By Tracy Lamperti, LMHC, BCETS
Lamperti Counseling & Consultation
Somewhat of a hobby of mine is the study of the Founding Fathers of this country, for we have much to learn from the way they learned. Whether they were walking many miles for a book to read, or copying the 110 Rules of Civility because they themselves were less than civil, we can learn a lot from their fortitude.
It was Benjamin Franklin who said, “self-esteem is certainly not a virtue, for it ends up esteeming only itself.” So how is it that the culture, probably mostly spurred on by the pioneers in my profession, we have come to hold up this concept of self-esteem as being the key to success?
Unfortunately, what those in my profession have done is say that “IF the adults so this, THEN the child will feel this. Too often, this looks like, “IF I issue a consequence (dare I say, “punishment”) for X behavior, THEN, the child’s self-esteem will suffer.” Or, “IF I use these words to praise him, THEN the child’s self-esteem will soar.” Too much, or too little of this or that and you will have destroyed your child’s “self-esteem.” Or even worse, the child’s rotten, awful “other” parent will destroy their self-esteem, so I need to interceded for the sake of my child’s innermost self.
Well, let me just say, that children are MUCH more “able” than we give them credit for. Since everyone seems so afraid of damaging the child’s “self-esteem” we rob the child of important life lessons and set them up with a mindset that the step-sisters of Cinderella had. Cinderella wasn’t spared of the tough stuff and neither was Pollyanna, and look how they turned out.
For anyone who might be feeling a bit angry about what I am saying, relax. I’m not talking about abuse. Some “discipline” is abusive and children need to be protected from abuse. Expecting a 3 ½ year old to use the potty and taking away their pull up and being consistent about it, could look like a tragedy. It’s not a tragedy and children will rise up to the occasion when boundaries are clear. Expecting a 1 ½ year old to drink their drink at the table, in your lap or in a chair, rather than crawl around the floor with a ”bubba” between their teeth or a sippy cup that gets tossed, picked up, tossed, picked up…is not abuse and will not damage their self-esteem.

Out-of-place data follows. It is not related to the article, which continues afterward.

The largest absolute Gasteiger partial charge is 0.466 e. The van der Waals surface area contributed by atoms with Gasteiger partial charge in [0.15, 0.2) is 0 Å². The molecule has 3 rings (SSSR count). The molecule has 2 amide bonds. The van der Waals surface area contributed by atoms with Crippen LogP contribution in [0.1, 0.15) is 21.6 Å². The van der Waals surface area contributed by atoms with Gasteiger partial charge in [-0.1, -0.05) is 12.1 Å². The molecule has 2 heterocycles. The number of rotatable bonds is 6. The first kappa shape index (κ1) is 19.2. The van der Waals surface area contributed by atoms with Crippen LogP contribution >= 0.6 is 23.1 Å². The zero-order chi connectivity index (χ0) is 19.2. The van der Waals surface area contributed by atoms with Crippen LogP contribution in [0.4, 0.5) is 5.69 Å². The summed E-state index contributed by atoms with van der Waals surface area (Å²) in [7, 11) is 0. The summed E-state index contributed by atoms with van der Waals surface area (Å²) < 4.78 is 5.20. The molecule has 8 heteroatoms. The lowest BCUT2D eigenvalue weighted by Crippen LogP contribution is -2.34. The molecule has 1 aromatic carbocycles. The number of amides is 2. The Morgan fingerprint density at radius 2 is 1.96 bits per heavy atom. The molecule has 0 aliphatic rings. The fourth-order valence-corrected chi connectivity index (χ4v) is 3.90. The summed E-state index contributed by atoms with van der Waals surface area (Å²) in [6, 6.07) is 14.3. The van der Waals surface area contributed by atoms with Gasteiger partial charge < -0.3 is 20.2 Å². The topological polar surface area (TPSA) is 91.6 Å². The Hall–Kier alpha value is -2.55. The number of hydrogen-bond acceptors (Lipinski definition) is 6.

But fine, let’s say that it is a necessary ingredient for success, and let’s say that it is a measure of how a person values themselves. How can we foster an environment where children gain a good, positive self-esteem, not too low and not too high?
Babies – Praise, praise, praise!!! Snuggle, comfort, love! Be calm, consistent and meet their needs. Begin to assist even babies in learning to meet their own needs in time. In time and learning their cues, adapt your own behavior to accommodate for their new skills. The number of parents who refer to their 2, 3 and even 4 year olds as “the baby” always takes me by surprise.
Toddlers – Develop expectations. Teach them that you, the parent, are the structure and are in control. Seeing 2 and 3 year olds crawling around the floor with a bottle hanging out of their mouth, or cheerios all over the place is a clear indication of the next state, when a child won’t sit at the table with the family for dinner, or any meal for that matter.